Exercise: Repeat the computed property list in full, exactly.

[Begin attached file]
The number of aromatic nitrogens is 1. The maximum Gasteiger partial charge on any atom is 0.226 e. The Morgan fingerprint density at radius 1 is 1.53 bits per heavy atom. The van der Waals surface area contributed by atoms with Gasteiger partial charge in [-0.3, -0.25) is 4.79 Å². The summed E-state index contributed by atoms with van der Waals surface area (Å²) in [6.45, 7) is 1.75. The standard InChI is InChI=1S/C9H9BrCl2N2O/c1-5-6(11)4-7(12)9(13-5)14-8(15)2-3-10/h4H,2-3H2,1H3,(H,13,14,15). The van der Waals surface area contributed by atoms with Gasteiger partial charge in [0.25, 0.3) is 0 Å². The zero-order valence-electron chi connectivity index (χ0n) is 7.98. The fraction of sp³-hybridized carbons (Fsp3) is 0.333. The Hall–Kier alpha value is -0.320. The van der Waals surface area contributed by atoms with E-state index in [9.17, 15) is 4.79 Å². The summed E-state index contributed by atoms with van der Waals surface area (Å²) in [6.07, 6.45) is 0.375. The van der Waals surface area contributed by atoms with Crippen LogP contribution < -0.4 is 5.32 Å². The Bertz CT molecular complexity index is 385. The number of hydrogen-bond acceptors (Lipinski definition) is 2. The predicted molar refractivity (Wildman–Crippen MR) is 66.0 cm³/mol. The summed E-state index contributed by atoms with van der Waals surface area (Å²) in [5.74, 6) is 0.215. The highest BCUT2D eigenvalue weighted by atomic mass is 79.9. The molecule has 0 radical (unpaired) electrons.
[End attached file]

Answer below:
The number of aromatic nitrogens is 1. The maximum Gasteiger partial charge on any atom is 0.226 e. The Morgan fingerprint density at radius 1 is 1.53 bits per heavy atom. The van der Waals surface area contributed by atoms with Gasteiger partial charge in [-0.3, -0.25) is 4.79 Å². The summed E-state index contributed by atoms with van der Waals surface area (Å²) in [6.45, 7) is 1.75. The standard InChI is InChI=1S/C9H9BrCl2N2O/c1-5-6(11)4-7(12)9(13-5)14-8(15)2-3-10/h4H,2-3H2,1H3,(H,13,14,15). The van der Waals surface area contributed by atoms with Gasteiger partial charge in [0.25, 0.3) is 0 Å². The zero-order valence-electron chi connectivity index (χ0n) is 7.98. The fraction of sp³-hybridized carbons (Fsp3) is 0.333. The Hall–Kier alpha value is -0.320. The van der Waals surface area contributed by atoms with E-state index in [9.17, 15) is 4.79 Å². The summed E-state index contributed by atoms with van der Waals surface area (Å²) in [6.07, 6.45) is 0.375. The van der Waals surface area contributed by atoms with Crippen LogP contribution < -0.4 is 5.32 Å². The Bertz CT molecular complexity index is 385. The number of hydrogen-bond acceptors (Lipinski definition) is 2. The predicted molar refractivity (Wildman–Crippen MR) is 66.0 cm³/mol. The summed E-state index contributed by atoms with van der Waals surface area (Å²) in [5.74, 6) is 0.215. The highest BCUT2D eigenvalue weighted by atomic mass is 79.9. The molecule has 0 radical (unpaired) electrons.